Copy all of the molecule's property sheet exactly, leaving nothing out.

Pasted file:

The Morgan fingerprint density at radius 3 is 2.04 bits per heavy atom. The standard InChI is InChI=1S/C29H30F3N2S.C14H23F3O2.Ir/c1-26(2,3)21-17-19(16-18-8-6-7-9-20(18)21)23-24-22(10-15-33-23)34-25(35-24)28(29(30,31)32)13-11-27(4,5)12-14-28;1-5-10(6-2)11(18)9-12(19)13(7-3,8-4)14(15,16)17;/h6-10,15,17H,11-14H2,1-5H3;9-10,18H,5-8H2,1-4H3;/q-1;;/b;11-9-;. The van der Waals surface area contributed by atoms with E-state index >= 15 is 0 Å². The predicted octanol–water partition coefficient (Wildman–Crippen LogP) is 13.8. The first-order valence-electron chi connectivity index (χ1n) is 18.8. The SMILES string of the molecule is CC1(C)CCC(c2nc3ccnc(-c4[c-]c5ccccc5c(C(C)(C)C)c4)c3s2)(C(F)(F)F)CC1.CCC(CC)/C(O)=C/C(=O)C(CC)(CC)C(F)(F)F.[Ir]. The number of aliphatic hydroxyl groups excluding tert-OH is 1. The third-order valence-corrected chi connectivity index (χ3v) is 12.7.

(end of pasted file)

The Morgan fingerprint density at radius 3 is 2.04 bits per heavy atom. The standard InChI is InChI=1S/C29H30F3N2S.C14H23F3O2.Ir/c1-26(2,3)21-17-19(16-18-8-6-7-9-20(18)21)23-24-22(10-15-33-23)34-25(35-24)28(29(30,31)32)13-11-27(4,5)12-14-28;1-5-10(6-2)11(18)9-12(19)13(7-3,8-4)14(15,16)17;/h6-10,15,17H,11-14H2,1-5H3;9-10,18H,5-8H2,1-4H3;/q-1;;/b;11-9-;. The van der Waals surface area contributed by atoms with E-state index >= 15 is 0 Å². The predicted octanol–water partition coefficient (Wildman–Crippen LogP) is 13.8. The first-order valence-electron chi connectivity index (χ1n) is 18.8. The SMILES string of the molecule is CC1(C)CCC(c2nc3ccnc(-c4[c-]c5ccccc5c(C(C)(C)C)c4)c3s2)(C(F)(F)F)CC1.CCC(CC)/C(O)=C/C(=O)C(CC)(CC)C(F)(F)F.[Ir]. The number of aliphatic hydroxyl groups excluding tert-OH is 1. The third-order valence-corrected chi connectivity index (χ3v) is 12.7.